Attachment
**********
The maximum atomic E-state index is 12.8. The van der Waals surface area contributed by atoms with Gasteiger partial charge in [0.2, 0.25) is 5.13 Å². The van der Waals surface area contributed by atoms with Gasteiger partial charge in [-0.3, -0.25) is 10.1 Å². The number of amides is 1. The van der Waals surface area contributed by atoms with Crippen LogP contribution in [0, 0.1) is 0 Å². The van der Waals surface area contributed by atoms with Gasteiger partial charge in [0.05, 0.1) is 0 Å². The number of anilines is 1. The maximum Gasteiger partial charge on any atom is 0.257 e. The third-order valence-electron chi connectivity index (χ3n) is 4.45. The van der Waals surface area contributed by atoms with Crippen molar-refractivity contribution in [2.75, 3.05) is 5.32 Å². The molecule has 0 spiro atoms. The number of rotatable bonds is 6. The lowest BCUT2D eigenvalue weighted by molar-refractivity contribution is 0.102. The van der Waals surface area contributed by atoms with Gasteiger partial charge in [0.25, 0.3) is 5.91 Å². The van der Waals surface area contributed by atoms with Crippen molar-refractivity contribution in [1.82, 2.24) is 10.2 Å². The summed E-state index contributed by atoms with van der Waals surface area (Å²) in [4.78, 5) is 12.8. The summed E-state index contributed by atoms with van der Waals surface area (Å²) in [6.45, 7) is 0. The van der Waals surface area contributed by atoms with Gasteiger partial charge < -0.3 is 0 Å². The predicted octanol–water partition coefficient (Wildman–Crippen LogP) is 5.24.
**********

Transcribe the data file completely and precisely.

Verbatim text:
The maximum atomic E-state index is 12.8. The van der Waals surface area contributed by atoms with Gasteiger partial charge in [0.2, 0.25) is 5.13 Å². The van der Waals surface area contributed by atoms with Gasteiger partial charge in [-0.3, -0.25) is 10.1 Å². The number of amides is 1. The van der Waals surface area contributed by atoms with Crippen LogP contribution in [0, 0.1) is 0 Å². The van der Waals surface area contributed by atoms with Gasteiger partial charge in [0.05, 0.1) is 0 Å². The number of anilines is 1. The maximum Gasteiger partial charge on any atom is 0.257 e. The third-order valence-electron chi connectivity index (χ3n) is 4.45. The van der Waals surface area contributed by atoms with Crippen molar-refractivity contribution in [2.75, 3.05) is 5.32 Å². The molecule has 0 spiro atoms. The number of rotatable bonds is 6. The lowest BCUT2D eigenvalue weighted by molar-refractivity contribution is 0.102. The van der Waals surface area contributed by atoms with Gasteiger partial charge in [0.25, 0.3) is 5.91 Å². The van der Waals surface area contributed by atoms with Crippen molar-refractivity contribution in [1.82, 2.24) is 10.2 Å². The summed E-state index contributed by atoms with van der Waals surface area (Å²) in [4.78, 5) is 12.8. The summed E-state index contributed by atoms with van der Waals surface area (Å²) in [6.45, 7) is 0. The van der Waals surface area contributed by atoms with Gasteiger partial charge < -0.3 is 0 Å². The predicted octanol–water partition coefficient (Wildman–Crippen LogP) is 5.24.